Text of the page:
The composition of cometary ices provides key information on the thermal and chemical properties of the outer parts of the protoplanetary disk where they formed 4.6 Gy ago. This chapter reviews our knowledge of composition of cometary comae based on remote spectroscopy and in-situ investigations techniques. Cometary comae can be dominated by water vapour, CO or CO2. The abundances of several dozen of molecules, with a growing number of complex organics, have been measured in comets. Many species that are not directly sublimating from the nucleus ices have also been observed and traced out into the coma in order to determine their production mechanisms. Chemical diversity in the comet population and compositional heterogeneity of the coma are discussed. With the completion of the Rosetta mission, isotopic ratios, which hold additional clues on the origin of cometary material, have been measured in several species. Finally, important pending questions (e.g., the nitrogen deficiency in comets) and the need for further work in certain critical areas are discussed in order to answer questions and resolve discrepancies between techniques.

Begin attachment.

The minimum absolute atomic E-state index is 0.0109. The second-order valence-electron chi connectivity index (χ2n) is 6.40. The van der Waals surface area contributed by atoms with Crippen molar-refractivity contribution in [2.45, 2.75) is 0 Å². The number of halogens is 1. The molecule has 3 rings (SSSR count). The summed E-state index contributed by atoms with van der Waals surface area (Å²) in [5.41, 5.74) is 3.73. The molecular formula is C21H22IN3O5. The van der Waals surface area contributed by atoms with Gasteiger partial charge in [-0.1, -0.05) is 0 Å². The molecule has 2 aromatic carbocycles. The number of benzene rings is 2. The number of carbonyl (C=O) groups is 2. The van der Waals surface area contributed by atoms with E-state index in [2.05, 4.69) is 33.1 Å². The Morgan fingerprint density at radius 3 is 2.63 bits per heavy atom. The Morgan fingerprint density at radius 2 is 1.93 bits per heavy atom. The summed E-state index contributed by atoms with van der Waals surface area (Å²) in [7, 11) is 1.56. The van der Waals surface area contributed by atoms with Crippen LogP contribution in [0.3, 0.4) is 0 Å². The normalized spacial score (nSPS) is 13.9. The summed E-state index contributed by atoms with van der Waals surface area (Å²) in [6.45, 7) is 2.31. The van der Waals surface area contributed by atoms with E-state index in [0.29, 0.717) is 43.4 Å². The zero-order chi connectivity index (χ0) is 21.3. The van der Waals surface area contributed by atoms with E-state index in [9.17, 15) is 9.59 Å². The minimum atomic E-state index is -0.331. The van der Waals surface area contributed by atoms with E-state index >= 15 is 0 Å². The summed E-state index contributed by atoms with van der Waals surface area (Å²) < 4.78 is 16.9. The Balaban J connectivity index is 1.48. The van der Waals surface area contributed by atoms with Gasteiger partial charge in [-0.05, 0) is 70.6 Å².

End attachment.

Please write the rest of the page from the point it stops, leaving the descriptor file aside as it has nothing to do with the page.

|Title of host publication||Comets III|
|Publisher||University of Arizona Press|
|Number of pages||40|
|Publication status||Accepted/In press - 11 May 2022|